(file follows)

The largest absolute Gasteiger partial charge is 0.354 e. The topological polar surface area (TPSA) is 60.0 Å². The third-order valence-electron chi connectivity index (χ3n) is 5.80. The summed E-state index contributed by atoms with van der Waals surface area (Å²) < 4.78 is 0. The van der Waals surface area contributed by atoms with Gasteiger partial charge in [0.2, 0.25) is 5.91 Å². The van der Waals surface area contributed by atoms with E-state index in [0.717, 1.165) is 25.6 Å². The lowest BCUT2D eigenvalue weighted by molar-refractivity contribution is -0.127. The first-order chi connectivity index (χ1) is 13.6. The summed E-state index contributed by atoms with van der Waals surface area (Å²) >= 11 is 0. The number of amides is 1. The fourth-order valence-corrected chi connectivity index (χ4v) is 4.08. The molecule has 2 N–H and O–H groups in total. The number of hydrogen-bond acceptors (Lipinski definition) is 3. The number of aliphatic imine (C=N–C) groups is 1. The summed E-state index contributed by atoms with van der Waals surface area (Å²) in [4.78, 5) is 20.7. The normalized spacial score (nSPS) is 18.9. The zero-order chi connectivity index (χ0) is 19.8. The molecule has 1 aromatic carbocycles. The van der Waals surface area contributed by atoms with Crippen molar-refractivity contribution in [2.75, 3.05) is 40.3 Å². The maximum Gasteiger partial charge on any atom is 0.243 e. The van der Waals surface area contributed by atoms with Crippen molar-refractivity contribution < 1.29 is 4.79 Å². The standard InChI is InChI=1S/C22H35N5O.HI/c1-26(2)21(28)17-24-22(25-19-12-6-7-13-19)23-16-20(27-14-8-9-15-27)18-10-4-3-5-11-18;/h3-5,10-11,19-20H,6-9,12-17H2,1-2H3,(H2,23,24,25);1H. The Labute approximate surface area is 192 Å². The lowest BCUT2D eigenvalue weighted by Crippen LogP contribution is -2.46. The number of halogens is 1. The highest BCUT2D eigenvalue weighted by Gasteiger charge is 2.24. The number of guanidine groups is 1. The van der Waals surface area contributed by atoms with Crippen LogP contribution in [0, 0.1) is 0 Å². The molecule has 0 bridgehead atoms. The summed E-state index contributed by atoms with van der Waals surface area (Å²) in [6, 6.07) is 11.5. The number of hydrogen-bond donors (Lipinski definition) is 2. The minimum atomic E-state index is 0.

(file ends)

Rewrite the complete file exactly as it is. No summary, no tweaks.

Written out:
The largest absolute Gasteiger partial charge is 0.354 e. The topological polar surface area (TPSA) is 60.0 Å². The third-order valence-electron chi connectivity index (χ3n) is 5.80. The summed E-state index contributed by atoms with van der Waals surface area (Å²) < 4.78 is 0. The van der Waals surface area contributed by atoms with Gasteiger partial charge in [0.2, 0.25) is 5.91 Å². The van der Waals surface area contributed by atoms with E-state index in [0.717, 1.165) is 25.6 Å². The lowest BCUT2D eigenvalue weighted by molar-refractivity contribution is -0.127. The first-order chi connectivity index (χ1) is 13.6. The summed E-state index contributed by atoms with van der Waals surface area (Å²) >= 11 is 0. The number of amides is 1. The fourth-order valence-corrected chi connectivity index (χ4v) is 4.08. The molecule has 2 N–H and O–H groups in total. The number of hydrogen-bond acceptors (Lipinski definition) is 3. The number of aliphatic imine (C=N–C) groups is 1. The summed E-state index contributed by atoms with van der Waals surface area (Å²) in [4.78, 5) is 20.7. The normalized spacial score (nSPS) is 18.9. The zero-order chi connectivity index (χ0) is 19.8. The molecule has 1 aromatic carbocycles. The van der Waals surface area contributed by atoms with Crippen molar-refractivity contribution in [2.75, 3.05) is 40.3 Å². The maximum Gasteiger partial charge on any atom is 0.243 e. The van der Waals surface area contributed by atoms with Crippen molar-refractivity contribution < 1.29 is 4.79 Å². The standard InChI is InChI=1S/C22H35N5O.HI/c1-26(2)21(28)17-24-22(25-19-12-6-7-13-19)23-16-20(27-14-8-9-15-27)18-10-4-3-5-11-18;/h3-5,10-11,19-20H,6-9,12-17H2,1-2H3,(H2,23,24,25);1H. The Labute approximate surface area is 192 Å². The lowest BCUT2D eigenvalue weighted by Crippen LogP contribution is -2.46. The number of halogens is 1. The highest BCUT2D eigenvalue weighted by Gasteiger charge is 2.24. The number of guanidine groups is 1. The van der Waals surface area contributed by atoms with Crippen LogP contribution in [0, 0.1) is 0 Å². The molecule has 0 bridgehead atoms. The summed E-state index contributed by atoms with van der Waals surface area (Å²) in [6, 6.07) is 11.5. The number of hydrogen-bond donors (Lipinski definition) is 2. The minimum atomic E-state index is 0.